Biology of Sport
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Journal Abstract
 
Plasma leptin concentrations in physically active men and women in relation to fat mass, fat free mass and selected biochemical variables
G Lutosławska, B Wit, B Skierska
Biol Sport 2006; 23(1):73-84
ICID: 891386
Article type: Original article
IC™ Value: 9.29
Abstract provided by Publisher
 
The plasma leptin concentration depends on many factors with a substantial role played by physical activity. The aim of this study was the evaluation of the effects of body fat and fat free mass as well circulating glucose and cortisol on plasma leptin concentrations in active men and women. A total of 26 physical education students (13 men and 13 women)- took part in the study. Their physical activity during the study was only thatrequired by theie study program. No one was engaged in high-performance sports. Fasting blood samples were taken from the antecubital vein into lithium heparin tubes and centrifuged to separate plasma specimens. Plasma leptin levels were determined using radioimmunoassay and commercial kits (Linco, USA). Cortisol was determined by means of ELISA method and IBL kits (Germany). Glucose was assayed by the oxidase method using Randox commercial kits (Randox Laboratories, Great Britain). Body fat was estimated using the BIA method (RJL System INC., USA). Despite the lack of difference in fat mass between sexes circulating leptin in women (6.5 ng•ml-1) was significantly higher than in men (2.4 ng•ml-1). Plasma leptin concentrations in both men and women were not correlated with circulating glucose and cortisol. Moreover, neither in men nor in women were they correlated with the percent of body fat. In contrast, in men plasma leptin levels were significantly correlated with fat mass expressed in kilograms (r=0.56; p<0.05). In women circulating leptin was significantly and inversely correlated with the ratio of fat-free mass to fat mass (r=-0.71; p<0.006). Our results indicate that the effect of body fat on plasma leptin concentrations differs in active men and women, probably due to pronounced fat-free mass effects on plasma hormone levels in women but not in men.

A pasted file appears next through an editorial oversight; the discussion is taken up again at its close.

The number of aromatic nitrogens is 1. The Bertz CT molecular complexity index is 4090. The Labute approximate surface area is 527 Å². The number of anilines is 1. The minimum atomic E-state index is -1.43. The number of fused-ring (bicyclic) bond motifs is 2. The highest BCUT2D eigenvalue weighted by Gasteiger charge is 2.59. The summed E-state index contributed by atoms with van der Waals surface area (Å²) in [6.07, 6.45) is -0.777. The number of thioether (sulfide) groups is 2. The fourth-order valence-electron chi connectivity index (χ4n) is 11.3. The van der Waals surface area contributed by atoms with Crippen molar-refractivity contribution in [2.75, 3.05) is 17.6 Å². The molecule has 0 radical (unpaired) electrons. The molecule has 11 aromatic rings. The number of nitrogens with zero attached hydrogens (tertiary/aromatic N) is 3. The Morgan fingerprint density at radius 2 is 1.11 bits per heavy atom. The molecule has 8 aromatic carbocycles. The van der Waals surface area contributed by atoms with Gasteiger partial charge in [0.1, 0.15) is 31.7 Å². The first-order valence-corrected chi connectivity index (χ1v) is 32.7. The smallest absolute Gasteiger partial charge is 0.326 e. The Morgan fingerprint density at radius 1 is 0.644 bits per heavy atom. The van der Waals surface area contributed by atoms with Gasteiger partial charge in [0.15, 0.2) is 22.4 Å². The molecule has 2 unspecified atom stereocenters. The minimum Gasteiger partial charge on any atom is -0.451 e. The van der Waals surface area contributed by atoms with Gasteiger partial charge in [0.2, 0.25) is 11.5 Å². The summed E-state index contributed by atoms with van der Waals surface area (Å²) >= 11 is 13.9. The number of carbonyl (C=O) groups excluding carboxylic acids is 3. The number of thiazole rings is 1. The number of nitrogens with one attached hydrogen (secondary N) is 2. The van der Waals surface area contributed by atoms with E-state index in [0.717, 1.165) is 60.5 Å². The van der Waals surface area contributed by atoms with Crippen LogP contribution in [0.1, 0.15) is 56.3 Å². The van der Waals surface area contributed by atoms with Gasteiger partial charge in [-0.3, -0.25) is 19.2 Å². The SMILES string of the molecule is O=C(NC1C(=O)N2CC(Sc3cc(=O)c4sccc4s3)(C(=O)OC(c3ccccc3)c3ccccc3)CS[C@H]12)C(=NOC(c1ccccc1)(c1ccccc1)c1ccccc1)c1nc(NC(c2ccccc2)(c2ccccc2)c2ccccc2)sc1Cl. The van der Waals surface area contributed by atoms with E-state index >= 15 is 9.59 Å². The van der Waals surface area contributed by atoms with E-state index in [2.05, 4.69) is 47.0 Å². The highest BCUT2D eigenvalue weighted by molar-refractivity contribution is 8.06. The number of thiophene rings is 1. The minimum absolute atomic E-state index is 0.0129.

ICID 891386
 
FULL TEXT 223 KB


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